Obama faces new call for action in Syria

President Obama.
AFP/Getty Images/file
President Obama.

WASHINGTON — For three years, President Obama has resisted the pull of potential US military action in Syria. He has held firm even as the civil war’s death toll climbed toward 200,000, the Syrian government used chemical weapons against civilians, and Islamic State militants strengthened amid the chaos.

Now Obama must decide whether the extremist group’s killing of American journalist James Foley, as well as the broader threat the group could pose to US interests, should change his view.

Pressure is coming from his own military leaders to go after the Islamic State inside Syria. But he must weigh that against his aversion to the risks that could come with plunging the United States into a country torn apart by an intractable internal conflict.


White House officials have suggested that airstrikes in Syria are an option, though the officials say specific military proposals have not been presented to the president.

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‘‘We’re actively considering what’s going to be necessary to deal with that threat, and we’re not going to be restricted by borders,’’ said Ben Rhodes, Obama’s deputy national security adviser. ‘‘We’ve shown time and again that if there’s a counterterrorism threat, we’ll take direct action against that threat, if necessary.’’

Even before Foley’s killing, Obama found himself on far different footing in the Middle East than he probably expected in the sixth year of his presidency.

After running for the White House on a pledge to end the Iraq war and then making good on that promise in late 2011, Obama thrust the US military back into Iraq this month with a limited airstrike campaign against Islamic State targets.

Obama has said he will not send US combat troops to another ground war in the Mideast. But expanding the airstrikes in Iraq and broadening them to include Syria could mean a lengthy American military commitment in the region that could consume much of Obama’s remaining time in office.


‘‘What we should have learned over the past dozen years in that part of the world is that the use of military power is very unpredictable,’’ said Stephen Walt, a professor of international affairs at Harvard’s John F. Kennedy School of Government.

That may be particularly true in Syria, where President Bashar Assad’s government is warring with opposition forces. Unlike in Iraq, the battle lines are more clearly drawn. Syria has a host of military players in close proximity to each other, including the Islamic State, the Al Qaeda-linked Nusra Front, mainstream Western-backed rebels and pro-government forces.

The Islamic State is among the groups fighting Assad, meaning a US campaign to weaken the extremists could strengthen a leader the White House has sought to push from office.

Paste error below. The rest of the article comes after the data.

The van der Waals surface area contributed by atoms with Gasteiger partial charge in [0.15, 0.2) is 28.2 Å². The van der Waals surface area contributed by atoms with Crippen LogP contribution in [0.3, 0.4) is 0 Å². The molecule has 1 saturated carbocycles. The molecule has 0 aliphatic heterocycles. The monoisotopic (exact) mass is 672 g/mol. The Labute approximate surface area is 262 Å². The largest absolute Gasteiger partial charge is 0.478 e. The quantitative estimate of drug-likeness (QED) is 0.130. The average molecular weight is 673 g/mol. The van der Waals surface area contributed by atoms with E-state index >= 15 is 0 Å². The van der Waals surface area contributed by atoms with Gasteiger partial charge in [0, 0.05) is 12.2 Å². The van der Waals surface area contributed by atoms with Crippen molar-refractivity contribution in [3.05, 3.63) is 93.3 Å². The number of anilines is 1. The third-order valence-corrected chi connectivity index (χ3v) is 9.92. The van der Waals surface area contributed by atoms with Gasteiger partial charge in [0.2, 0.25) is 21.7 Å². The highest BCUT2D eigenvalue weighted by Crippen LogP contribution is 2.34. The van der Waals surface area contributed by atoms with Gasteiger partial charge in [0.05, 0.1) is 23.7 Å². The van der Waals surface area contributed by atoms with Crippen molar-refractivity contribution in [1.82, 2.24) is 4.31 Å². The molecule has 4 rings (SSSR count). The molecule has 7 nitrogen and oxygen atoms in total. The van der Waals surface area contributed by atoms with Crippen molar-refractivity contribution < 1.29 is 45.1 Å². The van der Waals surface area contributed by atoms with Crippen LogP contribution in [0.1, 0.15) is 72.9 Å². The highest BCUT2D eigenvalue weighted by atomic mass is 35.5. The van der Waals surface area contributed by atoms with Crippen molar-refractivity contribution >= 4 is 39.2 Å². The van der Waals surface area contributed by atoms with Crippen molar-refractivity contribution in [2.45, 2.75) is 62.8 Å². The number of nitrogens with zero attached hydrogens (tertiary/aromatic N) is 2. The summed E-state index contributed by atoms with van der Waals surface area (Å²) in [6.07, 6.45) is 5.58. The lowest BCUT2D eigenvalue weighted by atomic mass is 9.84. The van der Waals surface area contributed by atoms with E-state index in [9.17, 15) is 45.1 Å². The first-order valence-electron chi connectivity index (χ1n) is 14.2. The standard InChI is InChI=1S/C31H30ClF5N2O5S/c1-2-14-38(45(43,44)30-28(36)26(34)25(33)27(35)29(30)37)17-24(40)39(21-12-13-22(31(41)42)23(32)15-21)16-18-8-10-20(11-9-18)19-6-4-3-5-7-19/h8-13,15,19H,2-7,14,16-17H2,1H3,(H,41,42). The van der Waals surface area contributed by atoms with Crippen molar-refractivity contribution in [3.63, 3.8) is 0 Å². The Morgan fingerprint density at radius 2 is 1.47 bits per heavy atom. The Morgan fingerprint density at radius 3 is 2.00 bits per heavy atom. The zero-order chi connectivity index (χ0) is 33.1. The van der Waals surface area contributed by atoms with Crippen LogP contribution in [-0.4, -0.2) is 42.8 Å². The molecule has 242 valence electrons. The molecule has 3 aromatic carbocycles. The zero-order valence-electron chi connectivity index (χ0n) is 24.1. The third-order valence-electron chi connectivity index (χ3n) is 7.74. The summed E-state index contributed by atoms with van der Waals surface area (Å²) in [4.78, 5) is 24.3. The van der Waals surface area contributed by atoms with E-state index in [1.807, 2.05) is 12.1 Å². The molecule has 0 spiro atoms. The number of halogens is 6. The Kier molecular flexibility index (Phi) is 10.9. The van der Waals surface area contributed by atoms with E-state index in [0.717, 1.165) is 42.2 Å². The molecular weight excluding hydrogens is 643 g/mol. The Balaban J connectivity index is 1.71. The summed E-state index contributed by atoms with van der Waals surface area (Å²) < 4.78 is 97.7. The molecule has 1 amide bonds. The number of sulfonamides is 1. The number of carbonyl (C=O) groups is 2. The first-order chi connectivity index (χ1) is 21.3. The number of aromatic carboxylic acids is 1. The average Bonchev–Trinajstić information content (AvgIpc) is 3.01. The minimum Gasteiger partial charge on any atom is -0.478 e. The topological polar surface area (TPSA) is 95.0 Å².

Obama could try to counteract that uncomfortable dynamic by also taking strikes against Assad, though that could put the United States on the hook for the kind of long-term commitment to rebuilding Syria that he has tried to avoid.

The risks are no less troubling if Obama allows the Islamic State to continue having unfettered access to a safe haven in Syria. Politically, it could bolster the argument from his critics that he is overseeing an American retreat on the world stage. It also could give the militants space to strengthen and become a threat not just to US interests in the region, but also to the United States at home.


Obama’s own military leadership made clear in recent days that the threat from the Islamic State cannot be fully eliminated without going after the group in Syria, as well as Iraq.

‘‘This is an organization that has an apocalyptic, end-of-days strategic vision and which will eventually have to be defeated,’’ said Army General Martin Dempsey, chairman of the Joint Chiefs of Staff. ‘‘Can they be defeated without addressing that part of their organization which resides in Syria? The answer is no.’’

Syria’s civil war has spilled over into neighboring countries and has involved several militant organizations, including Lebanon’s militant Hezbollah movement, which backs Assad.

To White House critics, the unappetizing options for countering the insurgents in Iraq are the result of Obama’s own foreign policy missteps.

They argue that he gave extremists an opening by not doing more to reach an agreement with the Iraqi government to leave US forces in the country after 2011. They say his decision to not provide heavy weaponry to more moderate rebel groups in Syria also helped facilitate the Islamic State’s rise.

Obama’s advisers say the responsibility for stemming the rise of the Islamic State does not rest solely with the United States.